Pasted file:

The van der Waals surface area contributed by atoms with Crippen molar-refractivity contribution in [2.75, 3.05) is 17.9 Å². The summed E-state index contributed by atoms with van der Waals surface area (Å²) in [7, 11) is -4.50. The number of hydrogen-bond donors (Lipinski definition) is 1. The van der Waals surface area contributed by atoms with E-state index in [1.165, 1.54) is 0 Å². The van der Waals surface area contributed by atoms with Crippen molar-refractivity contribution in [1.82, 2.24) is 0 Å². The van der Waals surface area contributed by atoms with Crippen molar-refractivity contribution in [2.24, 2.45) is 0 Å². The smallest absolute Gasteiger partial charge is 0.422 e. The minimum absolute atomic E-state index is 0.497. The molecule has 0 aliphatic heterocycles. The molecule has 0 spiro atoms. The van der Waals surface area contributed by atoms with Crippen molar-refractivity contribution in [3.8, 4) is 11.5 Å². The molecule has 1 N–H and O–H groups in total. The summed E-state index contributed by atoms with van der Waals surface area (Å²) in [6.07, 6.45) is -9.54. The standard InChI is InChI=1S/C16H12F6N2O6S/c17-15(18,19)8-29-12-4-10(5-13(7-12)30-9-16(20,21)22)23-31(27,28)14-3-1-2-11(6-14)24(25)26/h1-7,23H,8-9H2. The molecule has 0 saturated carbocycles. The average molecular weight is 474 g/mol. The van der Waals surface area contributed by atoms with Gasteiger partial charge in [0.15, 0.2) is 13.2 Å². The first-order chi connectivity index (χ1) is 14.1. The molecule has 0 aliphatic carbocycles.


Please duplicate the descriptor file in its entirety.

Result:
The van der Waals surface area contributed by atoms with Crippen molar-refractivity contribution in [2.75, 3.05) is 17.9 Å². The summed E-state index contributed by atoms with van der Waals surface area (Å²) in [7, 11) is -4.50. The number of hydrogen-bond donors (Lipinski definition) is 1. The van der Waals surface area contributed by atoms with E-state index in [1.165, 1.54) is 0 Å². The van der Waals surface area contributed by atoms with Crippen molar-refractivity contribution in [1.82, 2.24) is 0 Å². The van der Waals surface area contributed by atoms with Crippen molar-refractivity contribution in [2.24, 2.45) is 0 Å². The smallest absolute Gasteiger partial charge is 0.422 e. The minimum absolute atomic E-state index is 0.497. The molecule has 0 aliphatic heterocycles. The molecule has 0 spiro atoms. The van der Waals surface area contributed by atoms with Crippen molar-refractivity contribution in [3.8, 4) is 11.5 Å². The molecule has 1 N–H and O–H groups in total. The summed E-state index contributed by atoms with van der Waals surface area (Å²) in [6.07, 6.45) is -9.54. The standard InChI is InChI=1S/C16H12F6N2O6S/c17-15(18,19)8-29-12-4-10(5-13(7-12)30-9-16(20,21)22)23-31(27,28)14-3-1-2-11(6-14)24(25)26/h1-7,23H,8-9H2. The molecule has 0 saturated carbocycles. The average molecular weight is 474 g/mol. The van der Waals surface area contributed by atoms with Gasteiger partial charge in [0.15, 0.2) is 13.2 Å². The first-order chi connectivity index (χ1) is 14.1. The molecule has 0 aliphatic carbocycles.